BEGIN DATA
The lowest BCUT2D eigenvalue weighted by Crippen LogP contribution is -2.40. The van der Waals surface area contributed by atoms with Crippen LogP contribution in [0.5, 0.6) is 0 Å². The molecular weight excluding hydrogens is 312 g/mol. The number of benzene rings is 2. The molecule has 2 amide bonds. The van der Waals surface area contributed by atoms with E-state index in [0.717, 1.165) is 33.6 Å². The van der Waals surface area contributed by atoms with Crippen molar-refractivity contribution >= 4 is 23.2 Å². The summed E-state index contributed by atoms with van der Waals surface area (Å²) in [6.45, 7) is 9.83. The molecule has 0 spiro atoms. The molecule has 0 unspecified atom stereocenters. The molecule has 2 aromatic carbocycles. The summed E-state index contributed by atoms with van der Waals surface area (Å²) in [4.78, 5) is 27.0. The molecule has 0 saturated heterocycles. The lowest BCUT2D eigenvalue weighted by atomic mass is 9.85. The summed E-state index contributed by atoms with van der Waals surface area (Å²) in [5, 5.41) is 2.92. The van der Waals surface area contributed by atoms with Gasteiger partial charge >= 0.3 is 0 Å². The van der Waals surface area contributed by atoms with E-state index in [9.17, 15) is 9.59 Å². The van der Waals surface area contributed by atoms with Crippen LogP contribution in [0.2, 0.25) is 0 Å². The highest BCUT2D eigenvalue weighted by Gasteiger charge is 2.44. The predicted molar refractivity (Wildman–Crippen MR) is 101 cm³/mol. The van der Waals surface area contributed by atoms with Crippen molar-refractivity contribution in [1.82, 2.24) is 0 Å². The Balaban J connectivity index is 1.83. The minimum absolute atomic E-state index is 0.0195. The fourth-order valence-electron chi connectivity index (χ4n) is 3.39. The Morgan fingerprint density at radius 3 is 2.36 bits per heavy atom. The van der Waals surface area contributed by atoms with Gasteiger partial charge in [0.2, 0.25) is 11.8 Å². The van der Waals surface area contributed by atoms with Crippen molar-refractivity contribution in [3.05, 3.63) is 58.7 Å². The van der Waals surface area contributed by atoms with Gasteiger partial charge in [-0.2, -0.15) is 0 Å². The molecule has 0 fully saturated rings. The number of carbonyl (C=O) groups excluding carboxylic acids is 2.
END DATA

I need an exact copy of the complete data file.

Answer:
The lowest BCUT2D eigenvalue weighted by Crippen LogP contribution is -2.40. The van der Waals surface area contributed by atoms with Crippen LogP contribution in [0.5, 0.6) is 0 Å². The molecular weight excluding hydrogens is 312 g/mol. The number of benzene rings is 2. The molecule has 2 amide bonds. The van der Waals surface area contributed by atoms with E-state index in [0.717, 1.165) is 33.6 Å². The van der Waals surface area contributed by atoms with Crippen molar-refractivity contribution >= 4 is 23.2 Å². The summed E-state index contributed by atoms with van der Waals surface area (Å²) in [6.45, 7) is 9.83. The molecule has 0 spiro atoms. The molecule has 0 unspecified atom stereocenters. The molecule has 2 aromatic carbocycles. The summed E-state index contributed by atoms with van der Waals surface area (Å²) in [4.78, 5) is 27.0. The molecule has 0 saturated heterocycles. The lowest BCUT2D eigenvalue weighted by atomic mass is 9.85. The summed E-state index contributed by atoms with van der Waals surface area (Å²) in [5, 5.41) is 2.92. The van der Waals surface area contributed by atoms with Gasteiger partial charge >= 0.3 is 0 Å². The van der Waals surface area contributed by atoms with E-state index in [9.17, 15) is 9.59 Å². The van der Waals surface area contributed by atoms with Crippen LogP contribution in [0.2, 0.25) is 0 Å². The highest BCUT2D eigenvalue weighted by Gasteiger charge is 2.44. The predicted molar refractivity (Wildman–Crippen MR) is 101 cm³/mol. The van der Waals surface area contributed by atoms with Crippen molar-refractivity contribution in [1.82, 2.24) is 0 Å². The Balaban J connectivity index is 1.83. The minimum absolute atomic E-state index is 0.0195. The fourth-order valence-electron chi connectivity index (χ4n) is 3.39. The Morgan fingerprint density at radius 3 is 2.36 bits per heavy atom. The van der Waals surface area contributed by atoms with Gasteiger partial charge in [0.2, 0.25) is 11.8 Å². The van der Waals surface area contributed by atoms with Crippen molar-refractivity contribution in [3.05, 3.63) is 58.7 Å². The van der Waals surface area contributed by atoms with Gasteiger partial charge in [-0.2, -0.15) is 0 Å². The molecule has 0 fully saturated rings. The number of carbonyl (C=O) groups excluding carboxylic acids is 2.